CSMA is More Than XDR — An Introduction to Cybersecurity Mesh Architectureby@z3nch4n
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1,245 reads

CSMA is More Than XDR — An Introduction to Cybersecurity Mesh Architecture

by Zen ChanMay 24th, 2022
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Cybersecurity Mesh Architecture (CSMA) aims to reduce the need for one specific computing environment. The traditional technology stack is breaking down because more people use microservices. Remote workers, cloud adoption, DevSecOps, IoTs, and other parts of digital transformation require flexible and scalable cybersecurity strategies. The answer to this problem is a “scalable, integrated, and automated cybersecurity mesh architecture” - CSMA. CSMA is a multi-layer approach to flexible, scalable, and reliable cybersecurity control.

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Is it Just Another Buzzword? Or a Building Block of CloudSec And Zero Trust?

Not surprisingly, during recent meetings, customers often asked me how to manage all cybersecurity tools. According to the Gartner Top Security Technology Trends for 2022, I am not alone. It is top of the mind of many CISOs that a consolidated while distributed security architecture is essential to fight the cyberattacks’ perfect storm: multi-cloud and remote work security.

It looks pretty contradictory with each layer, but it is not. Let’s consider the following service-based application as an example:

  • AWS Lambda and Azure Functions are being used as content pages from containers in different Cloud providers, including Google Cloud Run;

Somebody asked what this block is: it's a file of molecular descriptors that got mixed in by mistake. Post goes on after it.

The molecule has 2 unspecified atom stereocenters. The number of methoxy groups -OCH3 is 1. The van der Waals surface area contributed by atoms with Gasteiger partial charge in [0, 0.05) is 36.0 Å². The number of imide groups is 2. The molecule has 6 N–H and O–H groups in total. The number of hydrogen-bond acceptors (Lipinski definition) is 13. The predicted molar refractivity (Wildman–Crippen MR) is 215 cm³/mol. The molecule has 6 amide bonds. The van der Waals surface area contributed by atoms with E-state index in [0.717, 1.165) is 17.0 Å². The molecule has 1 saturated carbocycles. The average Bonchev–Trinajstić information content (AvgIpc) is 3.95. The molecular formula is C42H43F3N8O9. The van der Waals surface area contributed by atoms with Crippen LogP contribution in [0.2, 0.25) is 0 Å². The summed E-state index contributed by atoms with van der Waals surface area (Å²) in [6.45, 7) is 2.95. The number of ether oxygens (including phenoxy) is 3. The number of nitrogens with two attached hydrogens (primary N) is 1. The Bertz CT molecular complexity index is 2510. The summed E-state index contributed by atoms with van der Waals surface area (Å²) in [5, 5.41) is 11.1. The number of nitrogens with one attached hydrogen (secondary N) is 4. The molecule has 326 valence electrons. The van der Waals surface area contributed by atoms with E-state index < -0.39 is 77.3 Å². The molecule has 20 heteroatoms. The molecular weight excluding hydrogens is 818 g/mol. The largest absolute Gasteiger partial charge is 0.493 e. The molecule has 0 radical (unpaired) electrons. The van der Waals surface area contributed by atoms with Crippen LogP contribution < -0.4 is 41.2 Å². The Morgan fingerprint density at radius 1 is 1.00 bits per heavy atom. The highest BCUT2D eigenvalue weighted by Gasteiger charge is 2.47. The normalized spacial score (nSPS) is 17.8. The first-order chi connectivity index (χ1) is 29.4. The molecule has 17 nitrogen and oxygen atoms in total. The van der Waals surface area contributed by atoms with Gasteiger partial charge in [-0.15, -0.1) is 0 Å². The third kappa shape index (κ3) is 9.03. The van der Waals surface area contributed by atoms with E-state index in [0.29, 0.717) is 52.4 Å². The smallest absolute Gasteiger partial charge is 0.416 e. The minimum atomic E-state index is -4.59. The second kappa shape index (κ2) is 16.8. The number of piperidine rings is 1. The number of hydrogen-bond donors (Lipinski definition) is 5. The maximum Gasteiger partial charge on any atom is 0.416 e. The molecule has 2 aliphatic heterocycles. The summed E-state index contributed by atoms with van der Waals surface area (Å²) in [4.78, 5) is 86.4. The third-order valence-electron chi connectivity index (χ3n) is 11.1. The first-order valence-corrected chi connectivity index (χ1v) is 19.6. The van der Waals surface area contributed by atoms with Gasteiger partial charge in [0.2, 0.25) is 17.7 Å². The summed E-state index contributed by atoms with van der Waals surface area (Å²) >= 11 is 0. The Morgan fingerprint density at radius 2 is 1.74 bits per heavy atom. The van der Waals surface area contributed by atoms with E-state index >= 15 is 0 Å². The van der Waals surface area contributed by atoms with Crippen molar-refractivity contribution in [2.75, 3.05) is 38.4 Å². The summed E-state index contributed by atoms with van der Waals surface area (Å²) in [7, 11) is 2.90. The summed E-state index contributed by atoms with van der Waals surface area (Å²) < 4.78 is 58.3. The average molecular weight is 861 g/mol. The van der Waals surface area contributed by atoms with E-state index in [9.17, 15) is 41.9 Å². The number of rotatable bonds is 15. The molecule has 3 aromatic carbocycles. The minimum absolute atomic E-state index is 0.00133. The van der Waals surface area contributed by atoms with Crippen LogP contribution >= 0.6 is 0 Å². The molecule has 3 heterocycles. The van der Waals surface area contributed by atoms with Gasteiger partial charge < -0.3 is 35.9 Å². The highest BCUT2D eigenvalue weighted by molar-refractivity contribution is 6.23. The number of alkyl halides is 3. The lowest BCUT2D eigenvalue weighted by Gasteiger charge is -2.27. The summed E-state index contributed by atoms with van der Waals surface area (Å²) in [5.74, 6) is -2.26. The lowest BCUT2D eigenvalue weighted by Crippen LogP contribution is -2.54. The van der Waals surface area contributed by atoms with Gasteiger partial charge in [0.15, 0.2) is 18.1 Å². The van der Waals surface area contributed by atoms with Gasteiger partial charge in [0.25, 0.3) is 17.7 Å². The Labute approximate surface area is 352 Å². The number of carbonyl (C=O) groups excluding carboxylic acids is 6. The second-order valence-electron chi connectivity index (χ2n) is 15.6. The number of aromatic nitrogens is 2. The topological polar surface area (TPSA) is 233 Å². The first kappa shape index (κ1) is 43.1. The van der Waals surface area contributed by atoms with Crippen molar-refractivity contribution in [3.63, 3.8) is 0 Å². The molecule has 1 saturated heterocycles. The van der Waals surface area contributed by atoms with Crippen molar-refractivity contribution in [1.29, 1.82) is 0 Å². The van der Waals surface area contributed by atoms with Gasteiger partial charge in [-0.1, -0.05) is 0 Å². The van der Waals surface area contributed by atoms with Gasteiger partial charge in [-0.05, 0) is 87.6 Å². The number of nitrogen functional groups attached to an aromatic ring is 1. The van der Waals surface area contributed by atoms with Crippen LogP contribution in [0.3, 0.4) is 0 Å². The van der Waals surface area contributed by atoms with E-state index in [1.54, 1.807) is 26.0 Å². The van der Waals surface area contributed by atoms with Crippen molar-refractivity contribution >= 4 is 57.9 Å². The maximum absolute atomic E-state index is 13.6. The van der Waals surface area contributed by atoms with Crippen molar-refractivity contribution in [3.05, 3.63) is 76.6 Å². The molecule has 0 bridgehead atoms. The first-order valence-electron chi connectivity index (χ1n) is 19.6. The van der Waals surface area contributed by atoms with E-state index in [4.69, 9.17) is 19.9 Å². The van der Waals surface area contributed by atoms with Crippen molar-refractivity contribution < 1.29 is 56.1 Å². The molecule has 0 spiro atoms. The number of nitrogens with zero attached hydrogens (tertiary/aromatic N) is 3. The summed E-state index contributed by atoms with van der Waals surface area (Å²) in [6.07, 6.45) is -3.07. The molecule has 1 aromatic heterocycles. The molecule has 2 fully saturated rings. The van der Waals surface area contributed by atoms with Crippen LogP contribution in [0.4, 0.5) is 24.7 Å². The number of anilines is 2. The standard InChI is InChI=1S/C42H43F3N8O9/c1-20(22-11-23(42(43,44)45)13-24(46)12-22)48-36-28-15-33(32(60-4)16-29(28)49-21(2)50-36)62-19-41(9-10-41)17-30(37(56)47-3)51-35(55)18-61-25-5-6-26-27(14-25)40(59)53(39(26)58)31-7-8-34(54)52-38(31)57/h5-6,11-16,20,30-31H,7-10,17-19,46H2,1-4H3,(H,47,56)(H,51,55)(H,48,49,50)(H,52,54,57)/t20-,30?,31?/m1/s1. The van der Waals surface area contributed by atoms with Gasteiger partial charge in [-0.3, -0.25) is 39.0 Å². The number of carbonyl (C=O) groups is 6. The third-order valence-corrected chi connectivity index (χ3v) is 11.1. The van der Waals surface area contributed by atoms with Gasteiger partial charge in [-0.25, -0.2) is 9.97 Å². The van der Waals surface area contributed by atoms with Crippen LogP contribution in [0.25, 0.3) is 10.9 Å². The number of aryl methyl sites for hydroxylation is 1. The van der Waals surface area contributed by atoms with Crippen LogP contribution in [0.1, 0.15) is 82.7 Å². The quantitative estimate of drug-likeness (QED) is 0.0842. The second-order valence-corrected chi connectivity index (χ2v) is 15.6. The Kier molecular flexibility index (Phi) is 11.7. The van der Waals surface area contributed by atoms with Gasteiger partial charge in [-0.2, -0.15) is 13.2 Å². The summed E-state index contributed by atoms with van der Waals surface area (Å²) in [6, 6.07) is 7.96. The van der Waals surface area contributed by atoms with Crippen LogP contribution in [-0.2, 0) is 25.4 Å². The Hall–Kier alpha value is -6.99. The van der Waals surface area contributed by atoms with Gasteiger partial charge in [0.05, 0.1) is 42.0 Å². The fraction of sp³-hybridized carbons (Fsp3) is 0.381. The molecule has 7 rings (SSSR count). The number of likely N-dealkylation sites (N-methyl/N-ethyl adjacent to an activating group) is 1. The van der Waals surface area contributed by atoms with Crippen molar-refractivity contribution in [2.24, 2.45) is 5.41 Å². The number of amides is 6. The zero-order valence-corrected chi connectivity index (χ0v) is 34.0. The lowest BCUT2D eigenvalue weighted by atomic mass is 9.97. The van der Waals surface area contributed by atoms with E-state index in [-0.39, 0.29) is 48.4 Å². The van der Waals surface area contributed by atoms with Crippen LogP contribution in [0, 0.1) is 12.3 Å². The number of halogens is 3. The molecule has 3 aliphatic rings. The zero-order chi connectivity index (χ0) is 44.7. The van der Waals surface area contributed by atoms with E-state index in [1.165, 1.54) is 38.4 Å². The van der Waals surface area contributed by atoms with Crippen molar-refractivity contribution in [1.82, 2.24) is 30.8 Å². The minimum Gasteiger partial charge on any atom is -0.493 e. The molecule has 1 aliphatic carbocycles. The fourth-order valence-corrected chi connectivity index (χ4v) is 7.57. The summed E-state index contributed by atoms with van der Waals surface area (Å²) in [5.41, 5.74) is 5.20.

• Cloudflare is being used as a CDN (Content Delivery Network);
  • Developers use Okta as an Identity services provider.

It is actually what customers are using nowadays. Just consider how many service providers and models are in the picture. And what’s more? It is only part of the big picture. To protect anything under these conditions stresses the existing cybersecurity architecture.

Therefore, it is time for a new and better approach — Cybersecurity Mesh Architecture (CSMA) which aims to reduce the need for one specific computing environment.

Everything is Decentralized (Workforce, Perimeter, Information, and More…)

Photo by DocuSign on Unsplash

Because of COVID, companies accelerated their digital transformation initiatives to get ahead of the curve in a battle for existence. As a result, many companies have adopted the latest technologies to enable and encourage remote working trends.

With the work-from-anywhere scenario and remote working being the “new normal,” organizations have their assets, employees, partners, and customer base globally distributed in different locations. Thus, critical data and assets are exposed outside the traditional security perimeters, making it challenging to rely on legacy controls to protect them against advanced cyber threats.

The traditional technology stack is breaking down because more people use microservices. They’re also using blockchain and other trust models to adopt an information-centric security model that works with distributed services (key to cloud security, web3, and DevOps).